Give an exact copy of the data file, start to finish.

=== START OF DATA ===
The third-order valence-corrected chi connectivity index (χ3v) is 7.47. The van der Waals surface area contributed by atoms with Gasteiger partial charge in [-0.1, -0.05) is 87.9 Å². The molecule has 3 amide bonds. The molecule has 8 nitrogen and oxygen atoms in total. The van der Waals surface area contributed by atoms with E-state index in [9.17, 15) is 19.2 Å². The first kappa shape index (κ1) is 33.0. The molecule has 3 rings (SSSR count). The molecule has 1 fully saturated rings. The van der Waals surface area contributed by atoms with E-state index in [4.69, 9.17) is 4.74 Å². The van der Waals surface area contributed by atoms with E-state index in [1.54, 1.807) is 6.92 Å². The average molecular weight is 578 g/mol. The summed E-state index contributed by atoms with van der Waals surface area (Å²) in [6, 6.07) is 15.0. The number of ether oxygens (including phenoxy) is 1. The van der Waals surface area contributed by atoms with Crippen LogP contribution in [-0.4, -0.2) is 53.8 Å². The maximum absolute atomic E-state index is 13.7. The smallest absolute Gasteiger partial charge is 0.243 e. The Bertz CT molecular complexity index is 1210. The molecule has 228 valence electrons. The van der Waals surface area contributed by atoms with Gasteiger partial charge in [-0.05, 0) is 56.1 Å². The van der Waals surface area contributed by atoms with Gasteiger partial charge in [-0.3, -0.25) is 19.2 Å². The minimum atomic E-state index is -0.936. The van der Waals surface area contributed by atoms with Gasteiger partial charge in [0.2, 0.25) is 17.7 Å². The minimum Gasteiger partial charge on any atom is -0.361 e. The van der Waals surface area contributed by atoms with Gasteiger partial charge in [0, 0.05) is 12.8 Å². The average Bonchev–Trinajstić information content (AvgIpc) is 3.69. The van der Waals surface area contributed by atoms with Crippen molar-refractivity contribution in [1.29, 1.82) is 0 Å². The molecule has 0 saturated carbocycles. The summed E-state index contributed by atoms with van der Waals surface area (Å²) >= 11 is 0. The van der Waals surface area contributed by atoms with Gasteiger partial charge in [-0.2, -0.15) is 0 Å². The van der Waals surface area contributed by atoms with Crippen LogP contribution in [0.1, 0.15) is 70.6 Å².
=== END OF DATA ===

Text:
The third-order valence-corrected chi connectivity index (χ3v) is 7.47. The van der Waals surface area contributed by atoms with Gasteiger partial charge in [-0.1, -0.05) is 87.9 Å². The molecule has 3 amide bonds. The molecule has 8 nitrogen and oxygen atoms in total. The van der Waals surface area contributed by atoms with E-state index in [9.17, 15) is 19.2 Å². The first kappa shape index (κ1) is 33.0. The molecule has 3 rings (SSSR count). The molecule has 1 fully saturated rings. The van der Waals surface area contributed by atoms with E-state index in [4.69, 9.17) is 4.74 Å². The van der Waals surface area contributed by atoms with E-state index in [1.54, 1.807) is 6.92 Å². The average molecular weight is 578 g/mol. The summed E-state index contributed by atoms with van der Waals surface area (Å²) in [6, 6.07) is 15.0. The number of ether oxygens (including phenoxy) is 1. The van der Waals surface area contributed by atoms with Crippen LogP contribution in [-0.4, -0.2) is 53.8 Å². The maximum absolute atomic E-state index is 13.7. The smallest absolute Gasteiger partial charge is 0.243 e. The Bertz CT molecular complexity index is 1210. The molecule has 228 valence electrons. The van der Waals surface area contributed by atoms with Gasteiger partial charge in [-0.05, 0) is 56.1 Å². The van der Waals surface area contributed by atoms with Gasteiger partial charge in [-0.3, -0.25) is 19.2 Å². The minimum atomic E-state index is -0.936. The van der Waals surface area contributed by atoms with Gasteiger partial charge in [0.2, 0.25) is 17.7 Å². The minimum Gasteiger partial charge on any atom is -0.361 e. The van der Waals surface area contributed by atoms with Gasteiger partial charge in [0, 0.05) is 12.8 Å². The average Bonchev–Trinajstić information content (AvgIpc) is 3.69. The van der Waals surface area contributed by atoms with Crippen molar-refractivity contribution in [1.29, 1.82) is 0 Å². The molecule has 0 saturated carbocycles. The summed E-state index contributed by atoms with van der Waals surface area (Å²) >= 11 is 0. The van der Waals surface area contributed by atoms with Gasteiger partial charge in [-0.2, -0.15) is 0 Å². The van der Waals surface area contributed by atoms with Crippen LogP contribution in [0.1, 0.15) is 70.6 Å².